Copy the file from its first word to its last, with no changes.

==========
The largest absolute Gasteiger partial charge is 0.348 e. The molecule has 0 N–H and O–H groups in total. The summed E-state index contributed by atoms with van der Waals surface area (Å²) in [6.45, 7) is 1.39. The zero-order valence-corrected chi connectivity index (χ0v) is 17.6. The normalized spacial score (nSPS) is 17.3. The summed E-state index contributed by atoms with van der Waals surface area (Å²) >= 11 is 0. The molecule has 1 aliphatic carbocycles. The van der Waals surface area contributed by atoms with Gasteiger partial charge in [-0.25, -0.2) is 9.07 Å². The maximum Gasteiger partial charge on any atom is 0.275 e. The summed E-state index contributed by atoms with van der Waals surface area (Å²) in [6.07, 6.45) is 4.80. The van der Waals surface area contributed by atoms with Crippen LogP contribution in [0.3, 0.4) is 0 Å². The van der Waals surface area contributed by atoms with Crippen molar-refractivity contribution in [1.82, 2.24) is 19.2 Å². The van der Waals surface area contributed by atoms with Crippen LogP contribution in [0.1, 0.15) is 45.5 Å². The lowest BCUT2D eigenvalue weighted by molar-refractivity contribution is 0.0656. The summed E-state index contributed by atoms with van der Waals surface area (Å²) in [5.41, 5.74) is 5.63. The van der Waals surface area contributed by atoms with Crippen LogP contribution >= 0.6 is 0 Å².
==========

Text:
The largest absolute Gasteiger partial charge is 0.348 e. The molecule has 0 N–H and O–H groups in total. The summed E-state index contributed by atoms with van der Waals surface area (Å²) in [6.45, 7) is 1.39. The zero-order valence-corrected chi connectivity index (χ0v) is 17.6. The normalized spacial score (nSPS) is 17.3. The summed E-state index contributed by atoms with van der Waals surface area (Å²) >= 11 is 0. The molecule has 1 aliphatic carbocycles. The van der Waals surface area contributed by atoms with Gasteiger partial charge in [-0.25, -0.2) is 9.07 Å². The maximum Gasteiger partial charge on any atom is 0.275 e. The summed E-state index contributed by atoms with van der Waals surface area (Å²) in [6.07, 6.45) is 4.80. The van der Waals surface area contributed by atoms with Crippen LogP contribution in [0.3, 0.4) is 0 Å². The van der Waals surface area contributed by atoms with Crippen molar-refractivity contribution in [1.82, 2.24) is 19.2 Å². The van der Waals surface area contributed by atoms with Crippen LogP contribution in [0.1, 0.15) is 45.5 Å². The lowest BCUT2D eigenvalue weighted by molar-refractivity contribution is 0.0656. The summed E-state index contributed by atoms with van der Waals surface area (Å²) in [5.41, 5.74) is 5.63. The van der Waals surface area contributed by atoms with Crippen LogP contribution >= 0.6 is 0 Å².